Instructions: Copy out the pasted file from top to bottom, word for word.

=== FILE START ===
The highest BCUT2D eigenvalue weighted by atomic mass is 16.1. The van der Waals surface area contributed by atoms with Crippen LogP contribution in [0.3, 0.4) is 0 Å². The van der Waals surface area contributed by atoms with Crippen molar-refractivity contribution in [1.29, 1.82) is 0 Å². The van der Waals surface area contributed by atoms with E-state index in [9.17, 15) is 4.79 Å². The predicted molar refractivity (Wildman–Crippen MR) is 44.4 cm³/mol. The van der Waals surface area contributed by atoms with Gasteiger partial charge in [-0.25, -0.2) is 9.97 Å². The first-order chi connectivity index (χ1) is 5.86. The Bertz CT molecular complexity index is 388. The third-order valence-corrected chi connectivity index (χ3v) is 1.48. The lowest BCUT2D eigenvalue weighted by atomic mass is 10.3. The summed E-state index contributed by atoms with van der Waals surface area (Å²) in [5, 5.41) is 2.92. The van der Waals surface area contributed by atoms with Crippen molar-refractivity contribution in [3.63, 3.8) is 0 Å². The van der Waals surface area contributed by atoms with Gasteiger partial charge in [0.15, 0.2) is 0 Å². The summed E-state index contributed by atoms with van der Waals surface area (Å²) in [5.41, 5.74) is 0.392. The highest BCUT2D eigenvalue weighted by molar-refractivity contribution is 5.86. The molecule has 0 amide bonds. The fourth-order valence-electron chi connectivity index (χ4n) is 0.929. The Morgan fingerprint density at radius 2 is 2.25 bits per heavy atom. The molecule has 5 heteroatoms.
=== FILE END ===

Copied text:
The highest BCUT2D eigenvalue weighted by atomic mass is 16.1. The van der Waals surface area contributed by atoms with Crippen LogP contribution in [0.3, 0.4) is 0 Å². The van der Waals surface area contributed by atoms with Crippen molar-refractivity contribution in [1.29, 1.82) is 0 Å². The van der Waals surface area contributed by atoms with E-state index in [9.17, 15) is 4.79 Å². The predicted molar refractivity (Wildman–Crippen MR) is 44.4 cm³/mol. The van der Waals surface area contributed by atoms with Gasteiger partial charge in [-0.25, -0.2) is 9.97 Å². The first-order chi connectivity index (χ1) is 5.86. The Bertz CT molecular complexity index is 388. The third-order valence-corrected chi connectivity index (χ3v) is 1.48. The lowest BCUT2D eigenvalue weighted by atomic mass is 10.3. The summed E-state index contributed by atoms with van der Waals surface area (Å²) in [5, 5.41) is 2.92. The van der Waals surface area contributed by atoms with Crippen molar-refractivity contribution in [3.63, 3.8) is 0 Å². The van der Waals surface area contributed by atoms with Gasteiger partial charge in [0.15, 0.2) is 0 Å². The summed E-state index contributed by atoms with van der Waals surface area (Å²) in [5.41, 5.74) is 0.392. The highest BCUT2D eigenvalue weighted by molar-refractivity contribution is 5.86. The molecule has 0 amide bonds. The fourth-order valence-electron chi connectivity index (χ4n) is 0.929. The Morgan fingerprint density at radius 2 is 2.25 bits per heavy atom. The molecule has 5 heteroatoms.